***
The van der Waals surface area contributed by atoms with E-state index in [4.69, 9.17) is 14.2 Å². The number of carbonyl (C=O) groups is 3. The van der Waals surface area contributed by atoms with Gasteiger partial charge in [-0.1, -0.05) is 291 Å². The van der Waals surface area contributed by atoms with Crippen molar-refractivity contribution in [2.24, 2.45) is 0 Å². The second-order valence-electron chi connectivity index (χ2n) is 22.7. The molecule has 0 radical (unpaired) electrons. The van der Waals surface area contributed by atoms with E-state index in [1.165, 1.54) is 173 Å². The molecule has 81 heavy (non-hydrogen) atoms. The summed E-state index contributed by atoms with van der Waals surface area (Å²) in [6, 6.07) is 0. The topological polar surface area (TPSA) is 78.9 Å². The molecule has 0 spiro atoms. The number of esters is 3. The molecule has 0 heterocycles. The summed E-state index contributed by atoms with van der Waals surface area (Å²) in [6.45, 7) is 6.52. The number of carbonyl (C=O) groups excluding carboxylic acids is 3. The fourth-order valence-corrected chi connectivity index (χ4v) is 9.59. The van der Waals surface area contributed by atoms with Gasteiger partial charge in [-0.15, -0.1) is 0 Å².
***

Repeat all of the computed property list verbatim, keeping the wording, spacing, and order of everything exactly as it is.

The van der Waals surface area contributed by atoms with E-state index in [4.69, 9.17) is 14.2 Å². The number of carbonyl (C=O) groups is 3. The van der Waals surface area contributed by atoms with Gasteiger partial charge in [-0.1, -0.05) is 291 Å². The van der Waals surface area contributed by atoms with Crippen molar-refractivity contribution in [2.24, 2.45) is 0 Å². The second-order valence-electron chi connectivity index (χ2n) is 22.7. The molecule has 0 radical (unpaired) electrons. The van der Waals surface area contributed by atoms with E-state index in [1.165, 1.54) is 173 Å². The molecule has 81 heavy (non-hydrogen) atoms. The summed E-state index contributed by atoms with van der Waals surface area (Å²) in [6, 6.07) is 0. The topological polar surface area (TPSA) is 78.9 Å². The molecule has 0 spiro atoms. The number of esters is 3. The molecule has 0 heterocycles. The summed E-state index contributed by atoms with van der Waals surface area (Å²) in [6.45, 7) is 6.52. The number of carbonyl (C=O) groups excluding carboxylic acids is 3. The fourth-order valence-corrected chi connectivity index (χ4v) is 9.59. The van der Waals surface area contributed by atoms with Gasteiger partial charge in [-0.15, -0.1) is 0 Å².